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Leicester's internationally acclaimed genetics research involved in project into saffron production
Date:3/4/2010

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"Many hundreds of generations ago two plants were crossed to produce varieties like saffron or Dutch Yellow crocuses. We found the parents of the Dutch Yellow a few years ago and proved it was of garden origin because it came from two species that don't occur together in the wild.

"In the case of the saffron that we eat, it looks as though its ancestors did occur together and it was just a spontaneous and very vigorous plant which early farmers found and decided to grow."

The Crocusbank project is now trying to find out more detail about the origins of saffron plants, with the hope of remaking new varieties of saffron by new crosses between wild plants. The project also aims to produce a gene bank to reflect the diversity of the plant, so that special and unique genetic characters will never be lost, whether from farmers changing the plants they grow or natural disasters.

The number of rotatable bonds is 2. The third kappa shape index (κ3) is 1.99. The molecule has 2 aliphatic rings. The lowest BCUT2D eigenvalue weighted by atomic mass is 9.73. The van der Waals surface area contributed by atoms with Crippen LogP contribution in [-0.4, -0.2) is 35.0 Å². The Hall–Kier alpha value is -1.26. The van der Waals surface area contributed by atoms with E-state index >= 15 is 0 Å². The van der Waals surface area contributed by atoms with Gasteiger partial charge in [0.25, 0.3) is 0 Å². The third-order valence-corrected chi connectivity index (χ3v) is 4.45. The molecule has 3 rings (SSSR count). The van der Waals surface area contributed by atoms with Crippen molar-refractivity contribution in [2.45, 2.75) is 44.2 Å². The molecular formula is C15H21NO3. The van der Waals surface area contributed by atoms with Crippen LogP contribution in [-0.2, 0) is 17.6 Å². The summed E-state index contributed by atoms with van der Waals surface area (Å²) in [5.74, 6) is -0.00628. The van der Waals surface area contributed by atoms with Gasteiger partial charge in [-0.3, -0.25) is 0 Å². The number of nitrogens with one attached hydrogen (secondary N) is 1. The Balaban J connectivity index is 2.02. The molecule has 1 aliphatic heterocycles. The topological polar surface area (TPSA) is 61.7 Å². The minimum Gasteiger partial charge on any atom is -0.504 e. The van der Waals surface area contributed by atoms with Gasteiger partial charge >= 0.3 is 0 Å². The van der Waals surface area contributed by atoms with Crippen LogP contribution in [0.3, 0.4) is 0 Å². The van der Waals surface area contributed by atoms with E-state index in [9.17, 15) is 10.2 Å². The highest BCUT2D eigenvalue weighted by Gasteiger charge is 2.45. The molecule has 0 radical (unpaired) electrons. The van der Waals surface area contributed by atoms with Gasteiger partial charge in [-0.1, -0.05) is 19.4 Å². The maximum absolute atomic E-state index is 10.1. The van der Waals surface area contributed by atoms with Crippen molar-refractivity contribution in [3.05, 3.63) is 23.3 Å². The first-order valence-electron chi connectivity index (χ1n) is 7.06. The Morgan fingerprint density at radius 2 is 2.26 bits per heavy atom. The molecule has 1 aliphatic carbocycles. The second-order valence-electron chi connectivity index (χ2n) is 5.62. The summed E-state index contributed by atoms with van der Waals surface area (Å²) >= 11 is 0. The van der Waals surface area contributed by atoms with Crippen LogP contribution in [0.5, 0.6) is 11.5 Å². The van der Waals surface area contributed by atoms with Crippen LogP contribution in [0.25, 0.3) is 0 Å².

Turning to the splendour of the University's Botanic Garden display of crocuses, Professor Heslop-Harrison added: "The ornamental crocus plants are also important in horticulture and make our lives very pleasant. We are looking at new hybrids that are vigorous and have many flowers, without being as hard to grow as wild species."

Director of the Botanic Garden, Dr Richard Gornall, added: "The display of Crocus tomasinianus at the Botanic Garden is an especially beautiful sight thousands of lilac-coloured flowers nestling under the Japanese Maples well worth a look! It illustrates nicely the role that Botanic Gardens play in both research and conservation".


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Contact: Professor Pat Heslop-Harrison
phh4@le.ac.uk
44-116-252-5079
University of Leicester
Source:Eurekalert  

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